Commentary by Michael Dorausch, D.C.
From ABC news comes an article titled, “The Art of Medicine, Medical Schools Focus on an Old Skill in the New Millennium”
In my opinion, this is an article that should be read by all health care professionals. The article expresses the importance of the “art” in healthcare rather than the “science.”
“Teaching empathy, effective communication and caring are getting more attention and more space in medical school curriculums in the 21st century.”
According to the article, “schools have seen enough signals to know it’s time to teach doctors to talk – and to listen.”
The statement that, “all too often medical students and physicians do not listen to their patients” was made by an M.D. who further stated that “the history a patient tells is more important than the physical examination.”
A suggestion made in the article for educating empathic doctors included having “classes in which students read essays and poems by doctors and patients and write about their own experiences in the hope that a more self-aware human will become a more sensitive doctor.”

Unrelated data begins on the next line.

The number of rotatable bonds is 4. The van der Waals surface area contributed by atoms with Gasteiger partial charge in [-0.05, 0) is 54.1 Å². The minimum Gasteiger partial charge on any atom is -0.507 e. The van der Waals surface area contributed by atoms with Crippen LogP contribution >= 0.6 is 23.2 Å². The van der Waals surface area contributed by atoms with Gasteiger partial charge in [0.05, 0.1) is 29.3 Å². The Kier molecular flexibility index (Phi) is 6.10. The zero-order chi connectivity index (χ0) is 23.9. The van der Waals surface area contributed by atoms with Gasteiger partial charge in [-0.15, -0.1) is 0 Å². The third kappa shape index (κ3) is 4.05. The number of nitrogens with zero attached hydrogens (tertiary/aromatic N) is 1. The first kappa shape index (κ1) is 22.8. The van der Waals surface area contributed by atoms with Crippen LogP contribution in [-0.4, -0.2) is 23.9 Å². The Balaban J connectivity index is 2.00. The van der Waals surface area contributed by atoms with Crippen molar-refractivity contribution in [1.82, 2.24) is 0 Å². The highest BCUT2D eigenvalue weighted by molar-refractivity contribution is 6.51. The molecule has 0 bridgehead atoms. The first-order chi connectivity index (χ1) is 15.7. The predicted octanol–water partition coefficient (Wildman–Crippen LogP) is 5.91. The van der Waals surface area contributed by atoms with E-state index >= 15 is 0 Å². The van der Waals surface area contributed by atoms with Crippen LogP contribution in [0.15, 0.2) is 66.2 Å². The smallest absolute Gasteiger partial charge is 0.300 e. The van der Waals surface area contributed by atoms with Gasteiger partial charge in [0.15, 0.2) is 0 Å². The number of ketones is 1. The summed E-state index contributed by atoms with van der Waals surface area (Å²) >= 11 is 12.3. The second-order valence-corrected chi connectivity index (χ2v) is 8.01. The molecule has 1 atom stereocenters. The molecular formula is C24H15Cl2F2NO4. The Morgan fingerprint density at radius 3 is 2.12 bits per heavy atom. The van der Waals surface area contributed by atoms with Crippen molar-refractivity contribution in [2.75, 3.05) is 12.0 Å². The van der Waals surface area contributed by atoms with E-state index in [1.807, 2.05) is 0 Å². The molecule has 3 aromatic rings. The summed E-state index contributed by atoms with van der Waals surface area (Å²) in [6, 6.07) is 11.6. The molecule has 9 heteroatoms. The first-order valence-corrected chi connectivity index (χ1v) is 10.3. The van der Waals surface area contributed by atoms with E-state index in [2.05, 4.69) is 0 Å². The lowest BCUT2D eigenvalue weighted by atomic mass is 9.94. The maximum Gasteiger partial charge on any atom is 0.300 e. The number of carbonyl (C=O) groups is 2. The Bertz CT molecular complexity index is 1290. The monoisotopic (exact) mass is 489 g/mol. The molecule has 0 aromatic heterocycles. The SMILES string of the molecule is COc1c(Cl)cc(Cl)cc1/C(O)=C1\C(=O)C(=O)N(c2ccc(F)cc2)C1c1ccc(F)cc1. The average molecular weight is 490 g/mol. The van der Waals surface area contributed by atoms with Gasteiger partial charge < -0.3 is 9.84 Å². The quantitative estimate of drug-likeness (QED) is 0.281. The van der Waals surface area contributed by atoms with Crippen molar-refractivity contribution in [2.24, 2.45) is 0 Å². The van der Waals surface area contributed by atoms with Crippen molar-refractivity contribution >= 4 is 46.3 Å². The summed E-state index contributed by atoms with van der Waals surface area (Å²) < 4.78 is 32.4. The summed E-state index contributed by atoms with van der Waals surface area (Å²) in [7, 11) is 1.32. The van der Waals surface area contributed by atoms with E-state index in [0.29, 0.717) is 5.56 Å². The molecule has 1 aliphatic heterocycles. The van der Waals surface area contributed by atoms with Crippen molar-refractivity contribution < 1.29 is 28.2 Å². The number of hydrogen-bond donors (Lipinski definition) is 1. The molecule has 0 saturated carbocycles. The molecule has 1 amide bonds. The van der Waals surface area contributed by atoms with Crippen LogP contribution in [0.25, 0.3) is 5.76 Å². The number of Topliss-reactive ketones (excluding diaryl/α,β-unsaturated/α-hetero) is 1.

On the topic of Art vs. Science a medical student had this to say, “It’s one thing to come in after the first two years of medical school with a lot of textbook knowledge of what’s wrong with people and different conditions that can afflict them, but to be able to talk with them about it and get the information you need to make clinical decisions is a very different thing.”
And according to the article, “ineffective communication accounts for 80 percent of all medical malpractice suits.”
So why communicate?
According to the article, “communication is extremely important in order to empower patients to make the right decisions.” It was also noted that “the Web is now an important avenue for conveying information.”
Successful chiropractors know that empowered patients make all the difference in the world. But how do they become empowered? Something I have learned from communicating with many successful chiropractors is that health care classes are an essential component of the practice.
Probably the most valuable statement made in the article is that “physicians often fail to recognize the gap between their level of education and that of their patients” as a result of being “overwhelmed by all the information they have to assimilate in medical school.”
Remember that “the gap” is not out there somewhere, it’s inside of you. If you think that the “bone on the nerve” or “foot on the hose” or “power that made the body…” does not work anymore, or is too “old fashioned”, you may want to pay more attention to your “gap” better known as the thing inside your skull.
ABC News: The Art of Medicine
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